‘Red Bridal Veil’ reflects on familial relationships, conventions
Amanda Kang acts in “Red Bridal Veil,” an original play written by graduate playwriting student Ruochen Li. Opening Thursday, the play touches on topics of family and tradition incorporated with fantastical elements. (Jefferson Alade/Daily Bruin)
"Red Bridal Veil"
March 9, 2022 9:27 p.m.
Ruochen Li is lifting the veil on love and loneliness.
UCLA’s Department of Theater will be presenting performances of the graduate playwriting student’s original play, “Red Bridal Veil,” from Thursday to Saturday. Directed by Jessica Hanna and performed by undergraduate theater students, the play follows a bride who does not want to be married per tradition but in doing so unleashes a fantastical creature at her wedding whom she befriends, Li said. As an international student, she said she wrote the earliest drafts while quarantining alone in California. Li said the writing process helped her heal and understand her loved ones amid being physically separated from her family and having a tense relationship with her own mother.
“Right now, me and my mom, we try to understand each other more than we did before,” Li said. “All we want for each other is to stay happy and healthy. This story is about a girl who wanted to flee from her family, but at the end, she realizes she just wanted love and recognition from her mom.”
Beyond the emotional obstacles, one hurdle Li faced in her playwriting was that of language, she said. English is not Li’s first language, and she said she grappled with communicating her story to an audience from a different cultural background. However, she said the language barrier also lends itself to a distinctive, new lens for storytelling.
“The question is what’s left in you, when you can only speak (English) like a 3-year-old?” Li said. “Can you connect with people in simple words? It teaches me to be more genuine and to deeply think about what I want to say.”
As a director whose directing resume is largely focused on new and original works, Hanna said she was drawn to “Red Bridal Veil” because of its mix of humor and sincerity and its emphasis on strong female characters who fight the status quo. Hanna said she worked closely with Li and the team to provide feedback for many iterations of the play and said collaborating directly with the playwright allowed for more clarity and creativity compared to directing works without the playwright’s input.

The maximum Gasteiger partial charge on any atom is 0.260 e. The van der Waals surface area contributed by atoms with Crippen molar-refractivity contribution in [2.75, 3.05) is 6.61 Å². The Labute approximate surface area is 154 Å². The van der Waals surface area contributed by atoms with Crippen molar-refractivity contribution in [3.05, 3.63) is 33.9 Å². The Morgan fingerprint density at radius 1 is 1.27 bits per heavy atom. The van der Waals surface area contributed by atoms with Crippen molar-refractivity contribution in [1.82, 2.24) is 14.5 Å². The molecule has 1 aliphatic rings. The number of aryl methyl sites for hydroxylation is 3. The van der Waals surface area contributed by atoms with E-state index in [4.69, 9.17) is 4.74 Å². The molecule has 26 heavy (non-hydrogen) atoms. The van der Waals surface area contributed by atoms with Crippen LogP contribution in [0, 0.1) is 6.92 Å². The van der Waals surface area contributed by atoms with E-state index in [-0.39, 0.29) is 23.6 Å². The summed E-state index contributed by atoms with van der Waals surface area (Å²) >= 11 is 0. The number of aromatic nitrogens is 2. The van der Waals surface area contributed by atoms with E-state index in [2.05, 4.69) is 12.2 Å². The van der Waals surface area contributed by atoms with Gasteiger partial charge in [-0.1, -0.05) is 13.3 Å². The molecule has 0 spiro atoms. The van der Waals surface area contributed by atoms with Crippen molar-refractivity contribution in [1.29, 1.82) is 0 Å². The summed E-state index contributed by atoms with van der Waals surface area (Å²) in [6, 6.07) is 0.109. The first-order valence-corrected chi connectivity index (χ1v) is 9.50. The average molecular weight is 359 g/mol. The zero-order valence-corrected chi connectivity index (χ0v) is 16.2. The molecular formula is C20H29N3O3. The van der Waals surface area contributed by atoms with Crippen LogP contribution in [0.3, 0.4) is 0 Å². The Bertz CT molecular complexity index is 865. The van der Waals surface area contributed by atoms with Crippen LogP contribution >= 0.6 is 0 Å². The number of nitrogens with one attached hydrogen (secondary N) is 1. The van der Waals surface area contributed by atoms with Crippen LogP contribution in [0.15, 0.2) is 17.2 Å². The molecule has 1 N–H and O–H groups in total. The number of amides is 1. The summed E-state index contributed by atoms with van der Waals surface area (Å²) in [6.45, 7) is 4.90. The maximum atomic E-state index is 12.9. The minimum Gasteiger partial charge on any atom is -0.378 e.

For Li, collaboration was both different and rewarding compared to her original isolation drafts, and hearing others’ ideas helped to remind her that her story could resonate with a multitude of audiences. In the process of collaboration for “Red Bridal Veil,” Hanna said working with set designers and creatives in a nonhierarchical fashion allowed for new creative ideas that tied the production together. Li said her play’s growth from a solitary script to a full mainstage show parallels her internal evolution into a stronger, more confident person.
Given that “Red Bridal Veil” holds personal meaning to its playwright, some cast members found themselves under pressure to do right by Li’s script, said first-year theater student Brianna Yi. Yi plays the role of the Hungry Ghost, an antagonistic spirit who feasts on people and takes the form of an older male war veteran, and said it was engaging to originate a character so different from herself rather than basing her performance on others.
“I found this role to be challenging because it’s nothing like I’ve ever played before,” Yi said. “It’s hard to play someone when you have nothing in common with them. … I (tuned more) into what he feels. He feels loneliness, he feels desperation – that’s something everyone feels.”
When audiences see “Red Bridal Veil” for the first time, Yi said she expects viewers will leave the theater considering the effects of generational trauma and the pressures of conventional expectation. Hanna said she anticipates audiences will see themselves reflected in the story and be reminded of their ability to forge their own paths independent of tradition while being moved, entertained and appreciative of the team’s creative efforts.
On her end, Li said she hopes the audience will resonate with the themes of love and loneliness that run throughout the play. When “Red Bridal Veil” opens, audiences will be welcomed into a world previously only known to her – a mystical world she built to escape from isolation that still reflects universal human experiences, she said.
“No matter how fictional the story is, eventually you can still see yourself in it,” Li said. “You still have to bring true feelings to it.”